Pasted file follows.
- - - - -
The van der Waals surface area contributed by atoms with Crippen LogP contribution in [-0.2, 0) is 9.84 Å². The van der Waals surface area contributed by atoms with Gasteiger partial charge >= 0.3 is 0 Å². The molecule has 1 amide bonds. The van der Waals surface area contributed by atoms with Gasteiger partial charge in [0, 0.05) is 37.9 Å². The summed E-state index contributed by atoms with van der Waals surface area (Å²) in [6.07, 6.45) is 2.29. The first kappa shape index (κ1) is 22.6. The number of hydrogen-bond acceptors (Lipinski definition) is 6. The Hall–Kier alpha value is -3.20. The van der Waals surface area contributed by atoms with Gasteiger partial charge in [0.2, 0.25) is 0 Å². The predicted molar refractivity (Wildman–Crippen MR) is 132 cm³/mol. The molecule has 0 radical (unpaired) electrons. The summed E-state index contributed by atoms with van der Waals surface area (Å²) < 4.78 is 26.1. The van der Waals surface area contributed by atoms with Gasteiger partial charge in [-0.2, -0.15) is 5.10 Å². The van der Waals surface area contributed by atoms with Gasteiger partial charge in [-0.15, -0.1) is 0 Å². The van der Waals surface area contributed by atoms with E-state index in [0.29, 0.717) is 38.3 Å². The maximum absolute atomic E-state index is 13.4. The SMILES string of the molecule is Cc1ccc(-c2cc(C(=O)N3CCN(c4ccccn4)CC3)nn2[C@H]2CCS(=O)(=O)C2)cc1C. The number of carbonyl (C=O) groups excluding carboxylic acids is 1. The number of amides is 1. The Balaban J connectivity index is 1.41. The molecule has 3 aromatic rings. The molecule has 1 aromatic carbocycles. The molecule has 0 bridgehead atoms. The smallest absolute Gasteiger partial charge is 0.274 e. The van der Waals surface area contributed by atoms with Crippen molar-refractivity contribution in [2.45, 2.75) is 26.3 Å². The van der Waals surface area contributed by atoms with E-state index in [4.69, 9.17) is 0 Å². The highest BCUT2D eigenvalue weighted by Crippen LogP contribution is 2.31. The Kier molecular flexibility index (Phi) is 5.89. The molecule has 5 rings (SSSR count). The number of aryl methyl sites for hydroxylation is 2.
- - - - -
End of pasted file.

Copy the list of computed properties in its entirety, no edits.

The van der Waals surface area contributed by atoms with Crippen LogP contribution in [-0.2, 0) is 9.84 Å². The van der Waals surface area contributed by atoms with Gasteiger partial charge >= 0.3 is 0 Å². The molecule has 1 amide bonds. The van der Waals surface area contributed by atoms with Gasteiger partial charge in [0, 0.05) is 37.9 Å². The summed E-state index contributed by atoms with van der Waals surface area (Å²) in [6.07, 6.45) is 2.29. The first kappa shape index (κ1) is 22.6. The number of hydrogen-bond acceptors (Lipinski definition) is 6. The Hall–Kier alpha value is -3.20. The van der Waals surface area contributed by atoms with Gasteiger partial charge in [0.2, 0.25) is 0 Å². The predicted molar refractivity (Wildman–Crippen MR) is 132 cm³/mol. The molecule has 0 radical (unpaired) electrons. The summed E-state index contributed by atoms with van der Waals surface area (Å²) < 4.78 is 26.1. The van der Waals surface area contributed by atoms with Gasteiger partial charge in [-0.2, -0.15) is 5.10 Å². The van der Waals surface area contributed by atoms with Gasteiger partial charge in [-0.15, -0.1) is 0 Å². The van der Waals surface area contributed by atoms with E-state index in [0.29, 0.717) is 38.3 Å². The maximum absolute atomic E-state index is 13.4. The SMILES string of the molecule is Cc1ccc(-c2cc(C(=O)N3CCN(c4ccccn4)CC3)nn2[C@H]2CCS(=O)(=O)C2)cc1C. The number of carbonyl (C=O) groups excluding carboxylic acids is 1. The number of amides is 1. The Balaban J connectivity index is 1.41. The molecule has 3 aromatic rings. The molecule has 1 aromatic carbocycles. The molecule has 0 bridgehead atoms. The smallest absolute Gasteiger partial charge is 0.274 e. The van der Waals surface area contributed by atoms with Crippen molar-refractivity contribution in [2.45, 2.75) is 26.3 Å². The van der Waals surface area contributed by atoms with E-state index in [4.69, 9.17) is 0 Å². The highest BCUT2D eigenvalue weighted by Crippen LogP contribution is 2.31. The Kier molecular flexibility index (Phi) is 5.89. The molecule has 5 rings (SSSR count). The number of aryl methyl sites for hydroxylation is 2.